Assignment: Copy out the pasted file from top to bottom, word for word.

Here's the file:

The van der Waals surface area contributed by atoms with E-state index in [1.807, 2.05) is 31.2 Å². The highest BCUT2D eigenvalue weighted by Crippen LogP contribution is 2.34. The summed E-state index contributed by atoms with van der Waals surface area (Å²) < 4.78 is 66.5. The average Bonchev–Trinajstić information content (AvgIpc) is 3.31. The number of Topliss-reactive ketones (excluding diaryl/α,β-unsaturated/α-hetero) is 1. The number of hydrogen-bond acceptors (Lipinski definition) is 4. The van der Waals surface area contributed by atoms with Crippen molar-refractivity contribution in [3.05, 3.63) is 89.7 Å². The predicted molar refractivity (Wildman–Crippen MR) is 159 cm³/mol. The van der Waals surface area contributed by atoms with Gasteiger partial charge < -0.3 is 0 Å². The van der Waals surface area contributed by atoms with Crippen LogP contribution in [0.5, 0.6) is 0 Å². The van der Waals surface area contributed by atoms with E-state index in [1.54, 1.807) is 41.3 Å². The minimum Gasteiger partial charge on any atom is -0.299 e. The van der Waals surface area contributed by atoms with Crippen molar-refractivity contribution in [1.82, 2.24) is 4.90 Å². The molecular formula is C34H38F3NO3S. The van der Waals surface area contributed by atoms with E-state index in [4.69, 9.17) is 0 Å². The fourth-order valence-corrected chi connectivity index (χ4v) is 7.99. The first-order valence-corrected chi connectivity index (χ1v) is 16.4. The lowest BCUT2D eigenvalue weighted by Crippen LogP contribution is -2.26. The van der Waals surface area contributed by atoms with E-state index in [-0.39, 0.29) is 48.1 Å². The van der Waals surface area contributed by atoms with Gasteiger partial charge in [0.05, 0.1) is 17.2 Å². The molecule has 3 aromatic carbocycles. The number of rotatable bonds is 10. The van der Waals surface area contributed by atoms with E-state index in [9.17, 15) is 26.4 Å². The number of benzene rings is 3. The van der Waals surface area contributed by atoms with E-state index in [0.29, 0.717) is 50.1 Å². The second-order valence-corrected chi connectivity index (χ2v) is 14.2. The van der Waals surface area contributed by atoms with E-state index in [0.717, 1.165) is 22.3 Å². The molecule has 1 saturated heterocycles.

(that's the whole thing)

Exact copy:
The van der Waals surface area contributed by atoms with E-state index in [1.807, 2.05) is 31.2 Å². The highest BCUT2D eigenvalue weighted by Crippen LogP contribution is 2.34. The summed E-state index contributed by atoms with van der Waals surface area (Å²) < 4.78 is 66.5. The average Bonchev–Trinajstić information content (AvgIpc) is 3.31. The number of Topliss-reactive ketones (excluding diaryl/α,β-unsaturated/α-hetero) is 1. The number of hydrogen-bond acceptors (Lipinski definition) is 4. The van der Waals surface area contributed by atoms with Crippen molar-refractivity contribution in [3.05, 3.63) is 89.7 Å². The predicted molar refractivity (Wildman–Crippen MR) is 159 cm³/mol. The van der Waals surface area contributed by atoms with Gasteiger partial charge < -0.3 is 0 Å². The van der Waals surface area contributed by atoms with Crippen LogP contribution in [0.5, 0.6) is 0 Å². The van der Waals surface area contributed by atoms with E-state index in [1.54, 1.807) is 41.3 Å². The minimum Gasteiger partial charge on any atom is -0.299 e. The van der Waals surface area contributed by atoms with Crippen molar-refractivity contribution in [1.82, 2.24) is 4.90 Å². The molecular formula is C34H38F3NO3S. The van der Waals surface area contributed by atoms with E-state index in [4.69, 9.17) is 0 Å². The fourth-order valence-corrected chi connectivity index (χ4v) is 7.99. The first-order valence-corrected chi connectivity index (χ1v) is 16.4. The lowest BCUT2D eigenvalue weighted by Crippen LogP contribution is -2.26. The van der Waals surface area contributed by atoms with E-state index in [-0.39, 0.29) is 48.1 Å². The van der Waals surface area contributed by atoms with Gasteiger partial charge in [0.05, 0.1) is 17.2 Å². The molecule has 3 aromatic carbocycles. The number of rotatable bonds is 10. The van der Waals surface area contributed by atoms with E-state index in [9.17, 15) is 26.4 Å². The number of benzene rings is 3. The van der Waals surface area contributed by atoms with E-state index in [0.29, 0.717) is 50.1 Å². The second-order valence-corrected chi connectivity index (χ2v) is 14.2. The van der Waals surface area contributed by atoms with E-state index in [0.717, 1.165) is 22.3 Å². The molecule has 1 saturated heterocycles.